Why is Glaucoma Called the Secret Thief of Sight?

Glaucoma is one of the leading causes of blindness in adults who are 60 and older. You may have heard it called the “Secret Thief” or “Silent Thief” of sight. This is because many people develop glaucoma and don’t even know it until it’s too late. 

Glaucoma causes permanent damage to the optic nerve, which is a vital part of your eye. When the optic nerve becomes seriously damaged, it causes vision loss.

Glaucoma often goes unnoticed because it doesn’t present any symptoms in the early stages of the eye condition. The first symptoms in almost all cases of glaucoma only occur once the optic nerve has become damaged enough to cause vision loss. 

At that point, there is no way to repair the damage, making it impossible to regain any vision lost. The good news is that even if you have glaucoma, it doesn’t have to mean the total loss of your vision. Keep reading to learn about glaucoma, how it affects your vision, and why it’s called the secret thief of sight!

What is Glaucoma?

Glaucoma refers to the name given to a group of eye conditions that cause damage to the optic nerve. Almost all forms of glaucoma are caused by high intraocular pressure or IOP. 

Intraocular pressure increases if aqueous fluid cannot flow freely in the eye. The reason for this is because of a blockage in the eye.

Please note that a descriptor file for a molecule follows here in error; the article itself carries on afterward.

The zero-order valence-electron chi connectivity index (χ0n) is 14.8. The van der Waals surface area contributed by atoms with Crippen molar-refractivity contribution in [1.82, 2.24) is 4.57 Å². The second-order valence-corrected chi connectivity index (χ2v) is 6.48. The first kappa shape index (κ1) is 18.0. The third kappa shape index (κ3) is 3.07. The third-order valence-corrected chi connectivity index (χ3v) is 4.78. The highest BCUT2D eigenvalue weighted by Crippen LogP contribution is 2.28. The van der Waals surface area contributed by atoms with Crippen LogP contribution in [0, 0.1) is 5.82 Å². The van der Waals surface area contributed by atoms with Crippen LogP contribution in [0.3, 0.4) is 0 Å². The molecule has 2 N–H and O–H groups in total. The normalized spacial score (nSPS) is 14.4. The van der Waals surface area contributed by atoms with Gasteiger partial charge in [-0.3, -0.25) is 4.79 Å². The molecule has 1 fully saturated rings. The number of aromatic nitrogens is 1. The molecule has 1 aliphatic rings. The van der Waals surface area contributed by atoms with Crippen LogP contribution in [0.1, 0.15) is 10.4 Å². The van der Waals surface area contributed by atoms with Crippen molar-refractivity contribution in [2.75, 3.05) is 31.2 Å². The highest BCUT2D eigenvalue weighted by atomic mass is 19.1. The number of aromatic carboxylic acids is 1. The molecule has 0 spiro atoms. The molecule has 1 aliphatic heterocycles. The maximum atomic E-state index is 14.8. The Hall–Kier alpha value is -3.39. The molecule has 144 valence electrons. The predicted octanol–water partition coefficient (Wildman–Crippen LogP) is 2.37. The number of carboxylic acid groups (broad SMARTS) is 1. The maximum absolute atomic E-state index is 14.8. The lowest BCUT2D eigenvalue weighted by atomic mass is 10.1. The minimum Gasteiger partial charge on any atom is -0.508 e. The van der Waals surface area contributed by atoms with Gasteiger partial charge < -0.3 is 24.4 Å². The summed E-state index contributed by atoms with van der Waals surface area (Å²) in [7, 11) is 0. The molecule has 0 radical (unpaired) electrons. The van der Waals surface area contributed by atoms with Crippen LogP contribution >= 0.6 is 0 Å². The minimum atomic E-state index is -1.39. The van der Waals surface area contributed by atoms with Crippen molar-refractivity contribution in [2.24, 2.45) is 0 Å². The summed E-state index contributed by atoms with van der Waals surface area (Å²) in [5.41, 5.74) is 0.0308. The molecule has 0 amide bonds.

Open-Angle Glaucoma

The most common form of glaucoma is called open-angle glaucoma. The angle referred to is the primary drainage angle between the cornea and the iris. 

In cases of angle-closure glaucoma, which is much rarer, the iris bulges and closes off this angle, causing a fast build-up of intraocular pressure. But in open-angle glaucoma, fluid can still flow through this channel. 

It gets blocked, however, by the other drainage channels surrounding the eye. These channels, called the trabecular meshwork, can become obstructed. 

This form of glaucoma develops very slowly as more trabecular meshwork becomes blocked off, gradually raising intraocular pressure.

Open-angle glaucoma doesn’t cause pain but strains the optic nerve as your intraocular pressure rises. Eventually, this strain damages the optic nerve and causes vision loss. 

What are the Symptoms of Glaucoma? 

There are no symptoms in the early stages of open-angle glaucoma. Angle-closure glaucoma presents symptoms because it happens suddenly. 

These include severe headaches, eye pain, blurred vision, nausea, and vomiting. Prompt medical treatment can relieve this sudden build-up of pressure and save your eyesight, so seek emergency care if you experience these symptoms.

As for open-angle glaucoma, the only symptoms begin when the optic nerve has already become irreparably damaged. You’ll experience vision loss starting with your peripheral vision. 

You may notice that your peripheral vision is blurry or completely dark. Over time, you’ll lose more and more of your peripheral vision, causing tunnel vision. Eventually, left untreated, glaucoma will lead to total blindness. 

However, you don’t have to go blind if you have glaucoma. You can receive a diagnosis and treatment before you develop symptoms. The only way to do this is by scheduling eye exams regularly.